The Substances that have importance as far as CM fertility is concerned are:
- Yin and Yang
- Qi and Blood
- Body fluids
Jing is sometimes translated as “reproductive essence” and is connected to the constitutional strength passed from parents to offspring; it’s similar to genetics. Jing determines physical and sexual development through life; including egg and sperm development. Jing is stored in the Kidneys and consumed as we age, which partly explains falling ovarian reserves and egg or sperm quality with age.
Accidents, serious illnesses or frantic lifestyles are particularly draining of Jing, as can multiple pregnancies or miscarriages or excessive ejaculation by men. A late puberty or abnormally reduced ovarian reserve often indicates a level of Jing weakness.
Yin is the term for the cooling, moistening, nourishing and substantial aspect of a person’s being. It’s most abundant in youth and (like Jing) reduces as we get older. Yin is replenished with good food and enough sleep. The follicular phase is dominated by Yin and the thickness of the lining of the womb and the quantity of fertile mucus are clear indicators of Yin quantity.
When Yin is low fertile mucus reduces and womb linings tend to be thinner, along with feelings of heat in the afternoon and night.
Yang is the counterpart of Yin in the body; it’s the dynamic, active, warming force that transforms the form of substances. It’s essential for the dynamic activities of ovulation, fertilization and the passage of the egg along the Fallopian tube. One analogy to explain the Yin/Yang relationship is that Yin is the wax of the candle, Yang is the flame of the candle; for the candle to exist both are needed, ideally in relative proportion. The warmer luteal phase is dominated by the Yang and low Yang is shown by feeling cold, putting on weight easily, a lack of motivation and libido.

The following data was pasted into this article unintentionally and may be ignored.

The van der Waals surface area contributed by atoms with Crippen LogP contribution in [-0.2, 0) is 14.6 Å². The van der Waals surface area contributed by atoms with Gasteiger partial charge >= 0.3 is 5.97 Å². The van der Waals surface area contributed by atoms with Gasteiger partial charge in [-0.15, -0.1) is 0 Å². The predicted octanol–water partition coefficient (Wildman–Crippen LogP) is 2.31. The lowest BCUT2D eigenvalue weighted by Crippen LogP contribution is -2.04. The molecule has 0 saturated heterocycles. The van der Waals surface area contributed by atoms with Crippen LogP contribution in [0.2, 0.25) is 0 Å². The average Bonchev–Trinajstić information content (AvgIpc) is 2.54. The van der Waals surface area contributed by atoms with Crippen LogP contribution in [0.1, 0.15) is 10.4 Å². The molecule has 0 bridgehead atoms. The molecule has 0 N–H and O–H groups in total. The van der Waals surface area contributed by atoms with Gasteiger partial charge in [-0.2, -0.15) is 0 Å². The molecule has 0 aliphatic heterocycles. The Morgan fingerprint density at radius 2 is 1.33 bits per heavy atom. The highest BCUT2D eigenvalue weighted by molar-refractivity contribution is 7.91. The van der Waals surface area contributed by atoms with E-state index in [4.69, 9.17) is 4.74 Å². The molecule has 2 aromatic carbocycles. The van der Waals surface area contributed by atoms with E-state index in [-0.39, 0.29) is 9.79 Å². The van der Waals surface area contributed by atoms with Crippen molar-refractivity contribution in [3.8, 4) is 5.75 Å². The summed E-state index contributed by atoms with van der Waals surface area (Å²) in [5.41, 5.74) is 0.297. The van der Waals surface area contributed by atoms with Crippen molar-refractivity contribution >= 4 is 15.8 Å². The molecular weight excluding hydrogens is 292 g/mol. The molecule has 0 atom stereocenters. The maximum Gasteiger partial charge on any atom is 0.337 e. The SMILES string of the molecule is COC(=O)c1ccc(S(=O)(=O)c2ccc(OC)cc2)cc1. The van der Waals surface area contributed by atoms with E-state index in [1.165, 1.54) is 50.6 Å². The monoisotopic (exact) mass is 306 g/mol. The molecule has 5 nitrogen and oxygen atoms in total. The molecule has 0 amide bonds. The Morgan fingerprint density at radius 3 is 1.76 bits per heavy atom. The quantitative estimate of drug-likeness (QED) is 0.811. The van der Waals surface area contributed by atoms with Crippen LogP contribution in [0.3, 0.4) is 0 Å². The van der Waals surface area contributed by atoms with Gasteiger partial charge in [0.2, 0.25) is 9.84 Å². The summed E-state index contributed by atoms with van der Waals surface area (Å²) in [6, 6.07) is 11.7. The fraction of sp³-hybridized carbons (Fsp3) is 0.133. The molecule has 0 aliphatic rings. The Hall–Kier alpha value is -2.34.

Qi (chi) is the energy circulating around the body; it’s a form of Yang that drives the metabolic processes and the different organs have their own Qi that performs particular functions. There are two main Qi problems: deficiency and stagnation. Deficiency leads to feelings of weakness and lack of vitality, while stagnation creates feelings of stress, irritability, discomfort and pain.
Blood is a vital substance, created from energy extracted from the diet. Blood nourishes the skin, muscle, tissues and organs and is essential for the growth and development of the follicles and womb lining. Blood also has a connection to the Spirit and a lack of blood leaves people feeling vulnerable and easily unsettled.
The Spirit is concerned with a person’s emotional, mental and spiritual wellbeing and is ‘housed’ in the Heart. Because the Heart is involved in regulating the cycle (especially ovulation) if it’s disturbed it can affect fertility. This view mirrors emotional stress disrupting the menstrual cycle via the hypothalamus-pituitary-ovarian axis in western medicine.
About 70% of the body is water. It’s possible for body fluids to become thickened or excessive and obstruct the body creating abnormal vaginal discharges, oedema, heaviness and lethargy (see ‘heavy’ type).
It’s also possible for body fluids to be insufficient leading to dryness; which can include levels of fertile mucous.